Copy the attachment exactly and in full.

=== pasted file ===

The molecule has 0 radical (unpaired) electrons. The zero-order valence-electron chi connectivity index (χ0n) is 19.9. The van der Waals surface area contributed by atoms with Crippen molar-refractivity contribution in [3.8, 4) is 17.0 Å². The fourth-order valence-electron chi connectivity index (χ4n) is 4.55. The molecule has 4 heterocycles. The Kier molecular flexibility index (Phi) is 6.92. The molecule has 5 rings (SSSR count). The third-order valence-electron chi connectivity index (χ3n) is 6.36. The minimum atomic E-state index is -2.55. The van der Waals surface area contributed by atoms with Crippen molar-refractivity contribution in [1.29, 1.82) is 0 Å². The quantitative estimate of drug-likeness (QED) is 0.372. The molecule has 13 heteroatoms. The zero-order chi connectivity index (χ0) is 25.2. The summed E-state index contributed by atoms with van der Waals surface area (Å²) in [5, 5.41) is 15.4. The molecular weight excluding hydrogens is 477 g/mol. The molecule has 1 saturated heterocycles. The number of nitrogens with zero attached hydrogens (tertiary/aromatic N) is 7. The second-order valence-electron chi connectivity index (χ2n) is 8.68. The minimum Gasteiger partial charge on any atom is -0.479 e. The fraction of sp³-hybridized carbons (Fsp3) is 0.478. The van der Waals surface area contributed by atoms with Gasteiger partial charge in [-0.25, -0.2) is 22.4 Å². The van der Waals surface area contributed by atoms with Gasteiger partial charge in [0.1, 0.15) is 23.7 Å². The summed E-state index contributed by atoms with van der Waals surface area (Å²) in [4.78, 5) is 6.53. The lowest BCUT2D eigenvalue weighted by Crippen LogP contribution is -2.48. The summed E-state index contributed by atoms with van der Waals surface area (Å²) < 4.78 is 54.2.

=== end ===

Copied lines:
The molecule has 0 radical (unpaired) electrons. The zero-order valence-electron chi connectivity index (χ0n) is 19.9. The van der Waals surface area contributed by atoms with Crippen molar-refractivity contribution in [3.8, 4) is 17.0 Å². The fourth-order valence-electron chi connectivity index (χ4n) is 4.55. The molecule has 4 heterocycles. The Kier molecular flexibility index (Phi) is 6.92. The molecule has 5 rings (SSSR count). The third-order valence-electron chi connectivity index (χ3n) is 6.36. The minimum atomic E-state index is -2.55. The van der Waals surface area contributed by atoms with Crippen molar-refractivity contribution in [1.29, 1.82) is 0 Å². The quantitative estimate of drug-likeness (QED) is 0.372. The molecule has 13 heteroatoms. The zero-order chi connectivity index (χ0) is 25.2. The summed E-state index contributed by atoms with van der Waals surface area (Å²) in [5, 5.41) is 15.4. The molecular weight excluding hydrogens is 477 g/mol. The molecule has 1 saturated heterocycles. The number of nitrogens with zero attached hydrogens (tertiary/aromatic N) is 7. The second-order valence-electron chi connectivity index (χ2n) is 8.68. The minimum Gasteiger partial charge on any atom is -0.479 e. The fraction of sp³-hybridized carbons (Fsp3) is 0.478. The van der Waals surface area contributed by atoms with Gasteiger partial charge in [-0.25, -0.2) is 22.4 Å². The van der Waals surface area contributed by atoms with Gasteiger partial charge in [0.1, 0.15) is 23.7 Å². The summed E-state index contributed by atoms with van der Waals surface area (Å²) in [4.78, 5) is 6.53. The lowest BCUT2D eigenvalue weighted by Crippen LogP contribution is -2.48. The summed E-state index contributed by atoms with van der Waals surface area (Å²) < 4.78 is 54.2.